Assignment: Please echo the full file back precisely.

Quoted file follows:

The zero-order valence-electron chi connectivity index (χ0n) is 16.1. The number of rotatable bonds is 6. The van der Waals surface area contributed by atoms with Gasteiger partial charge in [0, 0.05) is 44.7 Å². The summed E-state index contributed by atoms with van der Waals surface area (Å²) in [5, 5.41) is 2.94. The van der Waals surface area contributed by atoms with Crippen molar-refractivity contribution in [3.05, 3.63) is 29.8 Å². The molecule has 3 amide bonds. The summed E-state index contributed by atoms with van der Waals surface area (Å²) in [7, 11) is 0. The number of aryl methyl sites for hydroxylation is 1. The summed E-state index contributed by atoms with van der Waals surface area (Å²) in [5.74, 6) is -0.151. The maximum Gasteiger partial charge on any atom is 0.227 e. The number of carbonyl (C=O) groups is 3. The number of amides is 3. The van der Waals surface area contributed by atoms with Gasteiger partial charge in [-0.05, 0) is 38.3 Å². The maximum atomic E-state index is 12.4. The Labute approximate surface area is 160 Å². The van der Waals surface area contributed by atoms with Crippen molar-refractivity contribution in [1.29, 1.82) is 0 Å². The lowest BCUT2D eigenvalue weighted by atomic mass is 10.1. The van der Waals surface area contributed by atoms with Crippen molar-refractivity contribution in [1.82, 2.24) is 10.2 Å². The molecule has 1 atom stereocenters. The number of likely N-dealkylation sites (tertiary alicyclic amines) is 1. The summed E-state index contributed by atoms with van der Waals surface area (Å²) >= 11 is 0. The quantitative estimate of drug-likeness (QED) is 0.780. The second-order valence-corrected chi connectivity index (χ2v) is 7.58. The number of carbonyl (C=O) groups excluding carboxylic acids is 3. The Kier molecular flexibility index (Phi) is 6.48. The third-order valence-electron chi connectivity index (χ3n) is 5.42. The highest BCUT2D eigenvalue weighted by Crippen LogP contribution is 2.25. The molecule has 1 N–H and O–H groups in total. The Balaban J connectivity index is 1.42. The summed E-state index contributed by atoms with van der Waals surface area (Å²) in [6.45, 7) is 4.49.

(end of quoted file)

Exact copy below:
The zero-order valence-electron chi connectivity index (χ0n) is 16.1. The number of rotatable bonds is 6. The van der Waals surface area contributed by atoms with Gasteiger partial charge in [0, 0.05) is 44.7 Å². The summed E-state index contributed by atoms with van der Waals surface area (Å²) in [5, 5.41) is 2.94. The van der Waals surface area contributed by atoms with Crippen molar-refractivity contribution in [3.05, 3.63) is 29.8 Å². The molecule has 3 amide bonds. The summed E-state index contributed by atoms with van der Waals surface area (Å²) in [7, 11) is 0. The number of aryl methyl sites for hydroxylation is 1. The summed E-state index contributed by atoms with van der Waals surface area (Å²) in [5.74, 6) is -0.151. The maximum Gasteiger partial charge on any atom is 0.227 e. The number of carbonyl (C=O) groups is 3. The number of amides is 3. The van der Waals surface area contributed by atoms with Gasteiger partial charge in [-0.05, 0) is 38.3 Å². The maximum atomic E-state index is 12.4. The Labute approximate surface area is 160 Å². The van der Waals surface area contributed by atoms with Crippen molar-refractivity contribution in [1.29, 1.82) is 0 Å². The lowest BCUT2D eigenvalue weighted by atomic mass is 10.1. The van der Waals surface area contributed by atoms with Crippen molar-refractivity contribution in [1.82, 2.24) is 10.2 Å². The molecule has 1 atom stereocenters. The number of likely N-dealkylation sites (tertiary alicyclic amines) is 1. The summed E-state index contributed by atoms with van der Waals surface area (Å²) >= 11 is 0. The quantitative estimate of drug-likeness (QED) is 0.780. The second-order valence-corrected chi connectivity index (χ2v) is 7.58. The number of carbonyl (C=O) groups excluding carboxylic acids is 3. The Kier molecular flexibility index (Phi) is 6.48. The third-order valence-electron chi connectivity index (χ3n) is 5.42. The highest BCUT2D eigenvalue weighted by Crippen LogP contribution is 2.25. The molecule has 1 N–H and O–H groups in total. The Balaban J connectivity index is 1.42. The summed E-state index contributed by atoms with van der Waals surface area (Å²) in [6.45, 7) is 4.49.